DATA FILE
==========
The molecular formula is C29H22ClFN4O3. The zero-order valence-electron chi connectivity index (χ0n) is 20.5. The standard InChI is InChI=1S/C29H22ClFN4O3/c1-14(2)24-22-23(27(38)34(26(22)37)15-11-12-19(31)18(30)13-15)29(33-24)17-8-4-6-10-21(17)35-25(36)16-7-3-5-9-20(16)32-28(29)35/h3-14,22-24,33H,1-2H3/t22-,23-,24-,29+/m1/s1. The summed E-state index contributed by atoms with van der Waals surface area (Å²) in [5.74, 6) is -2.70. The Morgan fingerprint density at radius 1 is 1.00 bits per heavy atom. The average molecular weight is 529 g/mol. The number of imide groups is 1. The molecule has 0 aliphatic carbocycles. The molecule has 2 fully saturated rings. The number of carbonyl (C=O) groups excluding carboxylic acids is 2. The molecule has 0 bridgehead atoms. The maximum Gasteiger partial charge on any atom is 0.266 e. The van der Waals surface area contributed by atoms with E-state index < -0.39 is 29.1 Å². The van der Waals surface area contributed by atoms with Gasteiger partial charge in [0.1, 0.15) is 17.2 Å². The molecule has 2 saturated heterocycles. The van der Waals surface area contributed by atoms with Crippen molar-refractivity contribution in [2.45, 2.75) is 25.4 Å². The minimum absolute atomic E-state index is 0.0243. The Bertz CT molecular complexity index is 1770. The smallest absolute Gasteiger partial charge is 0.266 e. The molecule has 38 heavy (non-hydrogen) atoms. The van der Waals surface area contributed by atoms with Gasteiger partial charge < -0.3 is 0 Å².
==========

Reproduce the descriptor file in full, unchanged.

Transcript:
The molecular formula is C29H22ClFN4O3. The zero-order valence-electron chi connectivity index (χ0n) is 20.5. The standard InChI is InChI=1S/C29H22ClFN4O3/c1-14(2)24-22-23(27(38)34(26(22)37)15-11-12-19(31)18(30)13-15)29(33-24)17-8-4-6-10-21(17)35-25(36)16-7-3-5-9-20(16)32-28(29)35/h3-14,22-24,33H,1-2H3/t22-,23-,24-,29+/m1/s1. The summed E-state index contributed by atoms with van der Waals surface area (Å²) in [5.74, 6) is -2.70. The Morgan fingerprint density at radius 1 is 1.00 bits per heavy atom. The average molecular weight is 529 g/mol. The number of imide groups is 1. The molecule has 0 aliphatic carbocycles. The molecule has 2 fully saturated rings. The number of carbonyl (C=O) groups excluding carboxylic acids is 2. The molecule has 0 bridgehead atoms. The maximum Gasteiger partial charge on any atom is 0.266 e. The van der Waals surface area contributed by atoms with E-state index < -0.39 is 29.1 Å². The van der Waals surface area contributed by atoms with Gasteiger partial charge in [0.1, 0.15) is 17.2 Å². The molecule has 2 saturated heterocycles. The van der Waals surface area contributed by atoms with Crippen molar-refractivity contribution in [2.45, 2.75) is 25.4 Å². The minimum absolute atomic E-state index is 0.0243. The Bertz CT molecular complexity index is 1770. The smallest absolute Gasteiger partial charge is 0.266 e. The molecule has 38 heavy (non-hydrogen) atoms. The van der Waals surface area contributed by atoms with Gasteiger partial charge < -0.3 is 0 Å².